The war for leadership talent

Are we winning the war or losing the battle? Toni Hall and Julie Towers share their experience as the pattern of leadership recruitment within the sector ebbs and flows

Are we winning the war or losing the battle? Toni Hall and Julie Towers share their experience as the pattern of leadership recruitment within the sector ebbs and flows

As 2024 is Penna's 50th birthday year, we have naturally been doing lots of reflecting about the last 50 years, as well as looking ahead at the talent issues that affect us as recruiters.

Recruitment is often the most predictive barometer of the economy, always first into a recession and last out as organisations hold recruitment back, don't replace leavers, freeze vacancies, or recruit themselves rather than use consultants when times get tough.

In the later months of 2023, when the UK was formally in recession, we were anticipating a tough 2024.

We knew there was a busy political calendar – with local and mayoral elections and (maybe) a General Election – and these affect the public sector plans enormously, with purdah periods and the elections a focus we expected that recruitment demand would decline or be deferred.

This on top of the increasing financial pressures were clear signals that investment in new or replacement roles would be impacted.

So, what has been happening to leadership recruitment.

Data from The MJ shows that in 2022 there were 768 roles advertised with +£75k salaries.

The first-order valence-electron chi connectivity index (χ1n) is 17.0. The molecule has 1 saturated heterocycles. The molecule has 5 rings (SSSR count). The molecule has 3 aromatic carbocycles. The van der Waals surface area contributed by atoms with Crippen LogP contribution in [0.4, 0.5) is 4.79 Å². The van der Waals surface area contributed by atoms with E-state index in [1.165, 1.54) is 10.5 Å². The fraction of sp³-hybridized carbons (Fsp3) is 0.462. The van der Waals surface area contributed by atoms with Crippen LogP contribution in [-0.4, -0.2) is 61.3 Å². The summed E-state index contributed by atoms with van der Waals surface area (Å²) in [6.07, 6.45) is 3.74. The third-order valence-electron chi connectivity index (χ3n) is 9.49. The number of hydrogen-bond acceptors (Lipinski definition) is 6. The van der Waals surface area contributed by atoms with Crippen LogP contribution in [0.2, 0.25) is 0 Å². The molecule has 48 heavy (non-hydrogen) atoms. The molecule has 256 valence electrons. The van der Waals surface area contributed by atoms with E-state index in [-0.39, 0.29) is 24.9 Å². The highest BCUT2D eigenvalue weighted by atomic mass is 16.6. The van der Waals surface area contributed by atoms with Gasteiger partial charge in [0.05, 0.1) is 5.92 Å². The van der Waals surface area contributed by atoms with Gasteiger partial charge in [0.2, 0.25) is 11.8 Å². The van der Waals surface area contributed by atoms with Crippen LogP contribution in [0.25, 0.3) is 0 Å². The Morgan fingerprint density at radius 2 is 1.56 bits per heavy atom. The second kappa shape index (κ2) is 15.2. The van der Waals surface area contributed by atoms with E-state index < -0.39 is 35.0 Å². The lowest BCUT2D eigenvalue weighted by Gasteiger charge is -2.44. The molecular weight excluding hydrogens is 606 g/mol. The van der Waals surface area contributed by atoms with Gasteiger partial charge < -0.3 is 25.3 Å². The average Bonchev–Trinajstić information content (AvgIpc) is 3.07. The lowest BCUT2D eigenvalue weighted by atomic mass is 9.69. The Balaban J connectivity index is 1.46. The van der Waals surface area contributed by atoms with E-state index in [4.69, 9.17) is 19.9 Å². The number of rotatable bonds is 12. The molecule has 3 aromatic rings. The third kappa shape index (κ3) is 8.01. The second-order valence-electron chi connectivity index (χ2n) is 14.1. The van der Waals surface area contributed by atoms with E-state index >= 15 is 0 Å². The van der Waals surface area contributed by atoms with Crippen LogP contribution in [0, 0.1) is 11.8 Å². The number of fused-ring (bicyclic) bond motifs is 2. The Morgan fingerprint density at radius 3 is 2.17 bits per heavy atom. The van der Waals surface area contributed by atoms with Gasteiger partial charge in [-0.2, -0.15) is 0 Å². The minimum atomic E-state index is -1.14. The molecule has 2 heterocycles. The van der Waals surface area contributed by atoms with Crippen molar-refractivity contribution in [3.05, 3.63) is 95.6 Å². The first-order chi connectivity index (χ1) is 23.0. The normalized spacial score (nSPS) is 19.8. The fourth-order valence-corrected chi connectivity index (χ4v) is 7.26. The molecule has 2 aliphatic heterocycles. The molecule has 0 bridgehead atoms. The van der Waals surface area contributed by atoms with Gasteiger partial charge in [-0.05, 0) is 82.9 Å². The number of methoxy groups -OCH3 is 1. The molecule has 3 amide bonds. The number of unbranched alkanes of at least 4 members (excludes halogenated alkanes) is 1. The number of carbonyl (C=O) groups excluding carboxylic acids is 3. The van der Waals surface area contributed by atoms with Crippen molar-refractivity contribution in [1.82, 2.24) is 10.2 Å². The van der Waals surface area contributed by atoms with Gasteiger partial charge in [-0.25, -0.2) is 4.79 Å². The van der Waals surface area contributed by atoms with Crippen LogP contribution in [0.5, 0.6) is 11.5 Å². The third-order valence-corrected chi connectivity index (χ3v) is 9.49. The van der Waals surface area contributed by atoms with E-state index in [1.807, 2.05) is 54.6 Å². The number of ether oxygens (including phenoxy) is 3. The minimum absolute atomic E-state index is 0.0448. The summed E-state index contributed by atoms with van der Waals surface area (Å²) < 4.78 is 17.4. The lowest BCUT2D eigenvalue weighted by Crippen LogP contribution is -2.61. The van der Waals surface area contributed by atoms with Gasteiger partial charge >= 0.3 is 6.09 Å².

In 2023 this reduced by 29%, and if 2024 follows the first quarter this will be 46% down from 2022. Despite this, place leadership roles have remained in the highest demand.

The decline in demand for senior leaders is no doubt in part due to a much needed ‘settling down' post-Covid; signalling a more stable workforce, fewer resignations and retirements, and less job hopping as the agile working requirements achieve a new norm.

But could funding challenges be pressuring capacity and capability? At a time when local authorities need all the creativity and innovation possible, its ability to invest to save and invest to reinvent will be hampered if there isn't the capacity and capability.

At times like these its therefore encouraging to see a little more creativity in organisational design, with councils merging roles, sharing, and partnering to find leadership solutions that bring synergy and cost reduction – is quality not quantity the focus?

In our professional recruitment reflection pieces in The MJ over the last few months you will have read insights into place, social care, finance, public health, and HR/OD markets. But what is happening when it comes to the top job?

53% of chief executives have only been in post since the pandemic.

The highest level of change we have seen since 2010. It's perhaps not surprising with the bonfire of resignations, burnouts and retirements, a considerable number of Section 114's leading to departures and increasing intervention creating change.

But can we afford to waste and lose talent at this rate at this level? The cost of hire and fire, the impact on organisational culture and performance and the reputational damage – individually and collectively needs to be considered.

The tenure of chief executives in the public sector has often (and not positively) compared with those of football managers!